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Trade Calm Continues To Resonate

Stephen Innes

However, consumers are finding it difficult to put on a brave face despite the trade calm as the recent spate of economic downgrades and increasing recession risks continue to cloud consumer outlooks. The final October read on the University of Michigan’s consumer sentiment index ticked down 0.5pts to 95.5. While still showing a rebound from September the direction of the revision was a little negatively surprising in the wake of the announcement of that Phase One China deal earlier in the month.

But in a stark reminder to those waning economic realities – profits at Chinese industrial enterprises continued to contract as the economy slows and factory deflation plumbs the depths after Mainland’s Industrial profits dropped 5.3% in September, according to the National Bureau of Statistics on Sunday.

FOMC

Wednesday’s FOMC meeting will take centre stage amidst a packed economic calendar that will set the tone for market participants into year-end. With the Fed widely expected to cut interest rates another 25 basis points, the meeting statement and Chair Powell’s communications on the policy outlook will be the focus.

There is a chance the Fed may some form of average inflation targeting strategy which could imply an additional series of rate cut even if Chair Powell suggests the “mid-cycle adjustment” are nearing its end, given the muted inflation outlook market continues to price in a probability that the Fed’s easing cycle won’t be ending just yet.

Oil Markets

Oil opened firm in Asia, but there have been some small profit-taking sells on the weak China data released on Sunday and unwinding of weekend hedges. But the market remains well supported on the dip during the early going.

With indications that the U.S. and China are making more progress in tariff discussions, sentiment continues to turn more favourable even more so after the surprising EIA crude inventory draw as oil prices gushed 4.4 % higher last week.

In addition, with U.S. production is thought to have plateaued at 12.6 million barrels and with Oil rigs falling 17 to 696 last week, the lowest since April 2017( Baker Hughes), this too should buttresses well for more inventory draws as the falling rig count provides more evidence of tightening supplies.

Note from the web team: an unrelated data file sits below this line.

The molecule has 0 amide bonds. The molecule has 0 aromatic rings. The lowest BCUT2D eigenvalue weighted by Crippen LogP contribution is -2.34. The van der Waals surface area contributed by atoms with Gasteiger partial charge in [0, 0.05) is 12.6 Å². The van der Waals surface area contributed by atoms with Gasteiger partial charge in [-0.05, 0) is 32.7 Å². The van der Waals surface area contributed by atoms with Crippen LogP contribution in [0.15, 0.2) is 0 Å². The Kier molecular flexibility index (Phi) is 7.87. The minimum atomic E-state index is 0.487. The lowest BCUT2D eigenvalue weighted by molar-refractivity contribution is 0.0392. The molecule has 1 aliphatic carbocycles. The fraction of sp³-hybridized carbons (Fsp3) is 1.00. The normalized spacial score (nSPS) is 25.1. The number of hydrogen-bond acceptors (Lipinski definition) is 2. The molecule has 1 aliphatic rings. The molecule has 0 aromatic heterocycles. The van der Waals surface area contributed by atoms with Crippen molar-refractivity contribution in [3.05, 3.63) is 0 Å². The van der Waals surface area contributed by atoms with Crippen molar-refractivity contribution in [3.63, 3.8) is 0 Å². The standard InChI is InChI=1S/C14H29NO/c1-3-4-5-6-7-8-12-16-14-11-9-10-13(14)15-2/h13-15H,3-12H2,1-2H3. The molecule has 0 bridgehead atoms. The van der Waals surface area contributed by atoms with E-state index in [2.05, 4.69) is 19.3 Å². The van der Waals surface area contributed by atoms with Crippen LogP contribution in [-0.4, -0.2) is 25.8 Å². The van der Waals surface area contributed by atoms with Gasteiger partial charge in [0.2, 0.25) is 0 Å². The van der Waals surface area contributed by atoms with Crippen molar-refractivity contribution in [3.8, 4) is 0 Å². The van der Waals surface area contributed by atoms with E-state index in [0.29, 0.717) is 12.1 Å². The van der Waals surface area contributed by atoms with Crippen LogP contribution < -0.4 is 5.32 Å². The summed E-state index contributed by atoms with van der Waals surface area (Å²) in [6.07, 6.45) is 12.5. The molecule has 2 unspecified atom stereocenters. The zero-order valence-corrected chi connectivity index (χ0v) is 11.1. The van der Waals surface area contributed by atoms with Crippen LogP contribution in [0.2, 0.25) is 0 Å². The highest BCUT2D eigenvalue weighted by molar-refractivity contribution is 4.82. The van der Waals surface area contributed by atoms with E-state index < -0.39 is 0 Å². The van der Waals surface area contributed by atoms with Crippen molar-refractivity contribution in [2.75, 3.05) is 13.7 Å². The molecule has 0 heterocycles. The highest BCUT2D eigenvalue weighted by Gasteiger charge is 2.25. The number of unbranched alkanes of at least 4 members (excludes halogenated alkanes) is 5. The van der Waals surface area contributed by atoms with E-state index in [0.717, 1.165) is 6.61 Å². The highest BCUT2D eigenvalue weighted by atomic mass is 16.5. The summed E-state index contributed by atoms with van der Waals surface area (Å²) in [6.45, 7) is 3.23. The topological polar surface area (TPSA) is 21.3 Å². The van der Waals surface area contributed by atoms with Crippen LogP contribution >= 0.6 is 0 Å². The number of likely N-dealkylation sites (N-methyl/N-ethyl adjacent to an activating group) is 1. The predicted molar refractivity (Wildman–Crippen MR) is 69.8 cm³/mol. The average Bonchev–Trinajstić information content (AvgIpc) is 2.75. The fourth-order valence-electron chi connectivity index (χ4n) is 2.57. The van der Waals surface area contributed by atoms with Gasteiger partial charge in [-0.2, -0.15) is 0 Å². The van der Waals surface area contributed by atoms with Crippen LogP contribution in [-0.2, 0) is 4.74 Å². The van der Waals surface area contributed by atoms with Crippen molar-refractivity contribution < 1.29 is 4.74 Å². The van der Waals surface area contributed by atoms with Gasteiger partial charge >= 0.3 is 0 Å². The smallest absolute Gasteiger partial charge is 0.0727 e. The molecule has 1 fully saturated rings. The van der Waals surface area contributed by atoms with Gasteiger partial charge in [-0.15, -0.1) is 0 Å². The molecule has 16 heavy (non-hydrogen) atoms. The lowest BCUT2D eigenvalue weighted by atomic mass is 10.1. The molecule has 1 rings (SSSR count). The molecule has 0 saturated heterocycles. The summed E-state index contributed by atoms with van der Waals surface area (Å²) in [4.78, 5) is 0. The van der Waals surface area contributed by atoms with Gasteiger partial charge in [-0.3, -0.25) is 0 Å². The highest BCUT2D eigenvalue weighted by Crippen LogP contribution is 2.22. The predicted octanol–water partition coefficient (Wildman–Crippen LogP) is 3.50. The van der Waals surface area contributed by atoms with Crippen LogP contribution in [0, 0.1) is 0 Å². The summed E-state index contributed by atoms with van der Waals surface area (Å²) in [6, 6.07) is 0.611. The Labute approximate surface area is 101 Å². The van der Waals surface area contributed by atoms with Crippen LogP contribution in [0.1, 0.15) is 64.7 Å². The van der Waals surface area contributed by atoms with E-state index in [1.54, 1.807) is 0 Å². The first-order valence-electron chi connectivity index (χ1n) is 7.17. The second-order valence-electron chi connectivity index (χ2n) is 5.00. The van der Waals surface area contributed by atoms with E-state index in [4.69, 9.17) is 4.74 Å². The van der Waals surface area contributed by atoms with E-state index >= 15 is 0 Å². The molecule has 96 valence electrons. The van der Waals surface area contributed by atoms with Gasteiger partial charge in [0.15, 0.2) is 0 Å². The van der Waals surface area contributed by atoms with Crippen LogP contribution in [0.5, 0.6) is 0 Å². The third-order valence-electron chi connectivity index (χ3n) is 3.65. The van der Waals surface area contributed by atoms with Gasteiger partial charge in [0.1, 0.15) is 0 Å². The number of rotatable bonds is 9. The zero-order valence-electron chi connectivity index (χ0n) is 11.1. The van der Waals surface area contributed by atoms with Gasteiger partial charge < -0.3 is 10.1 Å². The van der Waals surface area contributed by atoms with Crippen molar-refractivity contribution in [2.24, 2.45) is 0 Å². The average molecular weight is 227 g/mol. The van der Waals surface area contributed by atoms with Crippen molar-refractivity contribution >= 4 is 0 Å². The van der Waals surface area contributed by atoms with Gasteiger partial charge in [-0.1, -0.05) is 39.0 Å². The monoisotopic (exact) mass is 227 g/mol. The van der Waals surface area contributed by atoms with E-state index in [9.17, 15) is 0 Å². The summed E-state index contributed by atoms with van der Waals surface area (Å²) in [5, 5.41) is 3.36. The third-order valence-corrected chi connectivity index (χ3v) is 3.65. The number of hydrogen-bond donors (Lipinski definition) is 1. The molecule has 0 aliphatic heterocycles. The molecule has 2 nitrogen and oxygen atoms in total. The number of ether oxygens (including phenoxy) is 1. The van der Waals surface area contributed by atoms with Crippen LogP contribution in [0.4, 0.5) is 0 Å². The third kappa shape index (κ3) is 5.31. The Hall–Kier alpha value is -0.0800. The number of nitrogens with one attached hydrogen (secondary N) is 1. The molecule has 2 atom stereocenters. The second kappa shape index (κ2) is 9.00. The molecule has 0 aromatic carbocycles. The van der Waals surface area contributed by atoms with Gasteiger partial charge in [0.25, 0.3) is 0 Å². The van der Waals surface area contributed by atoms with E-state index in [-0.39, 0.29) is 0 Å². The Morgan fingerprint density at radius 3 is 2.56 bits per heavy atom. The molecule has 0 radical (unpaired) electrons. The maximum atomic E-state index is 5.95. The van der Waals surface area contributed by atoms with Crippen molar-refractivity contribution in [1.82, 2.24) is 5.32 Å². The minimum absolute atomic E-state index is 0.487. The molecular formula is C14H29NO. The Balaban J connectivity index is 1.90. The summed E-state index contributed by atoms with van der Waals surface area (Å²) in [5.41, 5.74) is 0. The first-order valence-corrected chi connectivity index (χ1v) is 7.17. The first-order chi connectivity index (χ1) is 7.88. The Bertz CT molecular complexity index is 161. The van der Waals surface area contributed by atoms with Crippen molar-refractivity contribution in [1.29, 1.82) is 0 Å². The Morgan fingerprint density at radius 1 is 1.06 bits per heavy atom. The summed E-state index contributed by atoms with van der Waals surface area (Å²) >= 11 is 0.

On the shifting trade war tides, money manager boosted their net long positions on WTI for the first time since mid-September as the market are turning increasingly less sceptical that a trade deal will happen and a could be viewed in a bullish light.

Gold Markets

Gold continued to hold above USD 1,500/oz amid the backdrop of rate cut expectations. The high hopes for a rate cut at the upcoming FOMC meeting helped to light up the gold market. But gains may be limited as trade tensions – a prime mover of gold in August and early September – are not as tense as they were over the summer.

Also, with U.S. equity market moving higher, the market can’t sustain a simultaneous risk on vs risk off state of mind.

As for the economic data, yes, it’s weak, but it’s not about where the global economies have been as much as where they are going. And so far, the PMI’s and consumer sentiment forward-looking gauges have failed to turn to suggest the FED could maintain an easing bias despite the easing in risk aversion trades due to receding tail risk around Brexit and Trade War. In that light, U.S. economic data could have a significant influence on gold prices through the remainder of 2019.

Key for Today

The $1500 strike for the November option expiry (October 28) has the most significant open interest, 14k lots, so we may see the tendency of the market to gravitate to that level until the option expires later today.

Asia

Despite the hawkish speech by U.S. Vice President Pence last week; there was also an insistence that Washington is not seeking confrontation with China or decoupling of the world’s largest economies. This should help keep the market’s faith that the U.S. administration also wants to ink a mini deal. If anything, the Hong Kong spat will likely be compartmentalised like Huawei and treated separately from the trade talks.

The apparent problem for trading positions is that any flap between the U.S. -China gets magnified ten folds through a politized trade war lens even if it isn’t directly consequential to the current tariff narrative.

ASEAN economies are in a race for the Yellow jersey to attract more FDI to capitalise on the U.S. -China trade tensions. Just over the last few weeks, governments in Thailand, Malaysia, and Indonesia have all announced plans to ease business burdens and provide additional incentives for foreign companies looking to diversify their supply chains. And despite the current trade calm given the chance of further US-China escalations, positive flows may likely persist in the near term.

Yuan

USDCNH traded below 7.05 at the open on a positive spillover from Friday trade calm rhetoric after the White House signalled progress on the trade talks, but for a significant move below 7.05, removal of existing tariffs might be the ultimate precondition.

This article was written by Stephen Innes, Asia Pacific Market Strategist at AxiTrader

This article was originally posted on FX Empire

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